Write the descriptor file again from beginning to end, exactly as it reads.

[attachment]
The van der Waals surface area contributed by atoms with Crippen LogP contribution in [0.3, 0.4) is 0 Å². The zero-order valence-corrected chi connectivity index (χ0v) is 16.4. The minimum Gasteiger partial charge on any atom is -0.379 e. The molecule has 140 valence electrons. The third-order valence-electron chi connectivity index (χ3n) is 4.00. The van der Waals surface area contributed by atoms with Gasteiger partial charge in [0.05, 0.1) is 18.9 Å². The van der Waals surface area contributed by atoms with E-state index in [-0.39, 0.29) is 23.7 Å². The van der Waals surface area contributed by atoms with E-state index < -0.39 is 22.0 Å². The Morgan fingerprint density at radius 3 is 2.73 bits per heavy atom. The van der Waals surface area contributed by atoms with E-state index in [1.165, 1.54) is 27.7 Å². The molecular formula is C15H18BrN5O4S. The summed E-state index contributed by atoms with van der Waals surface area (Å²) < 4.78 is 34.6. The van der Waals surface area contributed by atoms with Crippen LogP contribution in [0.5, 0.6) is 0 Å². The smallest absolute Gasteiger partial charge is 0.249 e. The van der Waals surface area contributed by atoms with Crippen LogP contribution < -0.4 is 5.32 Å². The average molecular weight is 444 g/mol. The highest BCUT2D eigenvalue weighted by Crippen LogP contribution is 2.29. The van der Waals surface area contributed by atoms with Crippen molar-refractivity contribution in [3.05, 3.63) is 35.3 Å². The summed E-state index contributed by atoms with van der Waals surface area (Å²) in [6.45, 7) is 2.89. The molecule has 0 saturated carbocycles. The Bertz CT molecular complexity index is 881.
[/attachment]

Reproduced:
The van der Waals surface area contributed by atoms with Crippen LogP contribution in [0.3, 0.4) is 0 Å². The zero-order valence-corrected chi connectivity index (χ0v) is 16.4. The minimum Gasteiger partial charge on any atom is -0.379 e. The molecule has 140 valence electrons. The third-order valence-electron chi connectivity index (χ3n) is 4.00. The van der Waals surface area contributed by atoms with Gasteiger partial charge in [0.05, 0.1) is 18.9 Å². The van der Waals surface area contributed by atoms with E-state index in [-0.39, 0.29) is 23.7 Å². The van der Waals surface area contributed by atoms with E-state index < -0.39 is 22.0 Å². The Morgan fingerprint density at radius 3 is 2.73 bits per heavy atom. The van der Waals surface area contributed by atoms with E-state index in [1.165, 1.54) is 27.7 Å². The molecular formula is C15H18BrN5O4S. The summed E-state index contributed by atoms with van der Waals surface area (Å²) < 4.78 is 34.6. The van der Waals surface area contributed by atoms with Crippen LogP contribution in [0.5, 0.6) is 0 Å². The smallest absolute Gasteiger partial charge is 0.249 e. The van der Waals surface area contributed by atoms with Crippen LogP contribution < -0.4 is 5.32 Å². The average molecular weight is 444 g/mol. The highest BCUT2D eigenvalue weighted by Crippen LogP contribution is 2.29. The van der Waals surface area contributed by atoms with Crippen molar-refractivity contribution in [3.05, 3.63) is 35.3 Å². The summed E-state index contributed by atoms with van der Waals surface area (Å²) in [6.45, 7) is 2.89. The molecule has 0 saturated carbocycles. The Bertz CT molecular complexity index is 881.